This is a quirky though touching comedic short about a bottom-scraping photographer who kills a cat and develops a curious relationship with the pet’s adolescent owner.
What inspired you to tell this story?
The type of comedy I enjoy most is usually based on awkwardness: it makes me feel uncomfortable, and then works toward resolving that discomfort. That’s this story in a nutshell. It’s like the psychologist Steven Pinker says: our sense of social discomfort comes down to challenges in relationship types: some things are appropriate in some kinds of relationships and not in others. Like, you might eat a prawn off your spouse’s plate at a dinner party, but you wouldn’t grab one off your boss’s plate. When characters are forced to behave in certain uncomfortable ways, we can’t help but empathize with them as they attempt to dig their way out.
Are you a “cat person”?
Yes. I have a black cat I call Ninja. She’s been a bit cold lately. I think she’s annoyed at me because I won’t cook the stuff she brings in from the hunt. Thing is, I just don’t buy that she’d actually eat a stew made from thrushes, crickets, and rats anyway. She’s all talk.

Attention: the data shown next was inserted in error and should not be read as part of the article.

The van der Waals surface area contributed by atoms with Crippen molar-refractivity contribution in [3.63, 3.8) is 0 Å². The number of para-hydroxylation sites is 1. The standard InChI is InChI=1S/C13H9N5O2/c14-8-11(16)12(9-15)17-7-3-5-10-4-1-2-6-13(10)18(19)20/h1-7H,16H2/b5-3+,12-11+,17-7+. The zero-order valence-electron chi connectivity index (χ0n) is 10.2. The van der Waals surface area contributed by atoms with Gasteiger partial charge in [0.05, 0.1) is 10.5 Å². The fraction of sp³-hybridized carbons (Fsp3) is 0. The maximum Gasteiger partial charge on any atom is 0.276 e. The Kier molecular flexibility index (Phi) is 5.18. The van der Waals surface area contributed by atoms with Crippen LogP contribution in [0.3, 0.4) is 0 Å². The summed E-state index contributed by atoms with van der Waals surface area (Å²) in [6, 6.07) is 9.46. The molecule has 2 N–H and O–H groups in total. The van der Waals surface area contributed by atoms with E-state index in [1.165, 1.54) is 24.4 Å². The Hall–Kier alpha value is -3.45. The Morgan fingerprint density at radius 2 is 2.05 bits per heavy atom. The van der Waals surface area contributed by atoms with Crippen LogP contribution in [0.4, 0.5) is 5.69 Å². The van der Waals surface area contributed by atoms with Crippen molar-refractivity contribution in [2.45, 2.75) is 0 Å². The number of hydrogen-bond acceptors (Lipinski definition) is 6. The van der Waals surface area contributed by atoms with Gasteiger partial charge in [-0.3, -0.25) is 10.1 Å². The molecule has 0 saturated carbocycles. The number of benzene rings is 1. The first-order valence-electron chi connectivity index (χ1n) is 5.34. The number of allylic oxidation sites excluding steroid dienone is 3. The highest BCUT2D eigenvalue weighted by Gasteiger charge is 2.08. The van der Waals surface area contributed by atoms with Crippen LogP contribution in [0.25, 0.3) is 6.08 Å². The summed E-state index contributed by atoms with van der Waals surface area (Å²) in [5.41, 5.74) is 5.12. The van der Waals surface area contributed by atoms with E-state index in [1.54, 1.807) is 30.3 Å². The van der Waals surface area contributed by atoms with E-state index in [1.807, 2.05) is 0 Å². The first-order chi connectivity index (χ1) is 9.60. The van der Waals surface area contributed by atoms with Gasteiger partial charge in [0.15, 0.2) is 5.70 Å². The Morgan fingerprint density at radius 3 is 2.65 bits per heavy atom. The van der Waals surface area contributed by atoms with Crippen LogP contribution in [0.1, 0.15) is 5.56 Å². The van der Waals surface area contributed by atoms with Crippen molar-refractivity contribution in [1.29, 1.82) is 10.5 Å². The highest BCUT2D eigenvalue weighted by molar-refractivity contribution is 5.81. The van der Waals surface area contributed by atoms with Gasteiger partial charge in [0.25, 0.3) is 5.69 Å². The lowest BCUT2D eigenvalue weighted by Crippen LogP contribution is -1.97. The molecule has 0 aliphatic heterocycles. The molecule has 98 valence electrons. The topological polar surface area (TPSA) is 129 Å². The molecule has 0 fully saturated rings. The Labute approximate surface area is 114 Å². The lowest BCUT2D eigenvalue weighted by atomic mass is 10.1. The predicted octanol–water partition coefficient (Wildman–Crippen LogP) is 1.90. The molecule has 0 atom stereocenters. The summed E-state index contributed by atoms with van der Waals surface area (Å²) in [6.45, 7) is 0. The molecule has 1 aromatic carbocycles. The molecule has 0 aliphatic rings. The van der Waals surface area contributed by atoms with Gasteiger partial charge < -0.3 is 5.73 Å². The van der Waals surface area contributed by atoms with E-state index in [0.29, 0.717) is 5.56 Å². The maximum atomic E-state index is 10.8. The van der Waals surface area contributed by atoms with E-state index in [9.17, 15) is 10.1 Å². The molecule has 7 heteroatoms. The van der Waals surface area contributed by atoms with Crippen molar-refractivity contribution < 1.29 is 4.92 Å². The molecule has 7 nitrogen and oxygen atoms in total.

Have you had to work any degrading jobs like the protagonist ?
Way worse, like when I was a student and I did boom op work on an episode of Xena: Warrior Princess.
What’s the next step for a film like this beyond festivals?
One of the coolest things for me is when it’s finally released on Vimeo and reading all of the comments coming in. Last week, I was having a flat day until someone who stumbled across our previous film, Snooze Time, emailed me out of the blue to say their favorite short ever and thanks for bringing it into the world. That sort of thing goes a long way to making it worthwhile.
What’s your next project?
I think only Ivan knows that. I’d like us to make an HBO series about a couple of guys from New Zealand trying to make it in the film industry. Flight of the Boeing 737s.